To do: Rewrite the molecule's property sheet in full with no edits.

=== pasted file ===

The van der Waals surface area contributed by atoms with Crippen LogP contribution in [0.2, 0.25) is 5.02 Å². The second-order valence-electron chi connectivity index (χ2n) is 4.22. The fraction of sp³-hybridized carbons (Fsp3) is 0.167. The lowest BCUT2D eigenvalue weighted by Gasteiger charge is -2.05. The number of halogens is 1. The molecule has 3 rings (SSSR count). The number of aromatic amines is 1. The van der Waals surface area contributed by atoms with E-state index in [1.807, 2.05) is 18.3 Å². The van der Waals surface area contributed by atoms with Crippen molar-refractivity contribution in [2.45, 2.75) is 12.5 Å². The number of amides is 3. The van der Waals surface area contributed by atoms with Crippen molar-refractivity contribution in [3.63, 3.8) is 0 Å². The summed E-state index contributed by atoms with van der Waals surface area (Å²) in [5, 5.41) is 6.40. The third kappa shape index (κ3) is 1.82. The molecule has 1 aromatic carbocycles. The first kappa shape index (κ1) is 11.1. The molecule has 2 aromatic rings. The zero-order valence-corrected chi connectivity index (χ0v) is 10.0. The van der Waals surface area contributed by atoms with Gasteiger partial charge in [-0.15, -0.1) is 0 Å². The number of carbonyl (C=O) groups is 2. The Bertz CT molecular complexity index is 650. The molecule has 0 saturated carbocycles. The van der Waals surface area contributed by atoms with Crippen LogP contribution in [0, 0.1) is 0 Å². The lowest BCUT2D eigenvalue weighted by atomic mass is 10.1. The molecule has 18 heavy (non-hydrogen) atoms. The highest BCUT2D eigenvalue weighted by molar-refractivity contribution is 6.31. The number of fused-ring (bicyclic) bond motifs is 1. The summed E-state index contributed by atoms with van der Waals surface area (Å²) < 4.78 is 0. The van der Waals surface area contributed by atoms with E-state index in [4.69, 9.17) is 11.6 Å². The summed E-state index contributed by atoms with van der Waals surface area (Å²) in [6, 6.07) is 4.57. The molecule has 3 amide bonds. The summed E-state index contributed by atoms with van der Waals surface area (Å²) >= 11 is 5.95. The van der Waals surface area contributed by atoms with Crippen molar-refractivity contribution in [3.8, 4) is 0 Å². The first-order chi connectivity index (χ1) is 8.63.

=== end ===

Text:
The van der Waals surface area contributed by atoms with Crippen LogP contribution in [0.2, 0.25) is 5.02 Å². The second-order valence-electron chi connectivity index (χ2n) is 4.22. The fraction of sp³-hybridized carbons (Fsp3) is 0.167. The lowest BCUT2D eigenvalue weighted by Gasteiger charge is -2.05. The number of halogens is 1. The molecule has 3 rings (SSSR count). The number of aromatic amines is 1. The van der Waals surface area contributed by atoms with E-state index in [1.807, 2.05) is 18.3 Å². The van der Waals surface area contributed by atoms with Crippen molar-refractivity contribution in [2.45, 2.75) is 12.5 Å². The number of amides is 3. The van der Waals surface area contributed by atoms with Crippen molar-refractivity contribution in [3.63, 3.8) is 0 Å². The summed E-state index contributed by atoms with van der Waals surface area (Å²) in [5, 5.41) is 6.40. The third kappa shape index (κ3) is 1.82. The molecule has 1 aromatic carbocycles. The first kappa shape index (κ1) is 11.1. The molecule has 2 aromatic rings. The zero-order valence-corrected chi connectivity index (χ0v) is 10.0. The van der Waals surface area contributed by atoms with Gasteiger partial charge in [-0.15, -0.1) is 0 Å². The number of carbonyl (C=O) groups is 2. The Bertz CT molecular complexity index is 650. The molecule has 0 saturated carbocycles. The van der Waals surface area contributed by atoms with Crippen LogP contribution in [0, 0.1) is 0 Å². The lowest BCUT2D eigenvalue weighted by atomic mass is 10.1. The molecule has 18 heavy (non-hydrogen) atoms. The highest BCUT2D eigenvalue weighted by molar-refractivity contribution is 6.31. The number of fused-ring (bicyclic) bond motifs is 1. The summed E-state index contributed by atoms with van der Waals surface area (Å²) < 4.78 is 0. The van der Waals surface area contributed by atoms with E-state index in [4.69, 9.17) is 11.6 Å². The summed E-state index contributed by atoms with van der Waals surface area (Å²) in [6, 6.07) is 4.57. The molecule has 3 amide bonds. The summed E-state index contributed by atoms with van der Waals surface area (Å²) >= 11 is 5.95. The van der Waals surface area contributed by atoms with Crippen molar-refractivity contribution in [3.8, 4) is 0 Å². The first-order chi connectivity index (χ1) is 8.63.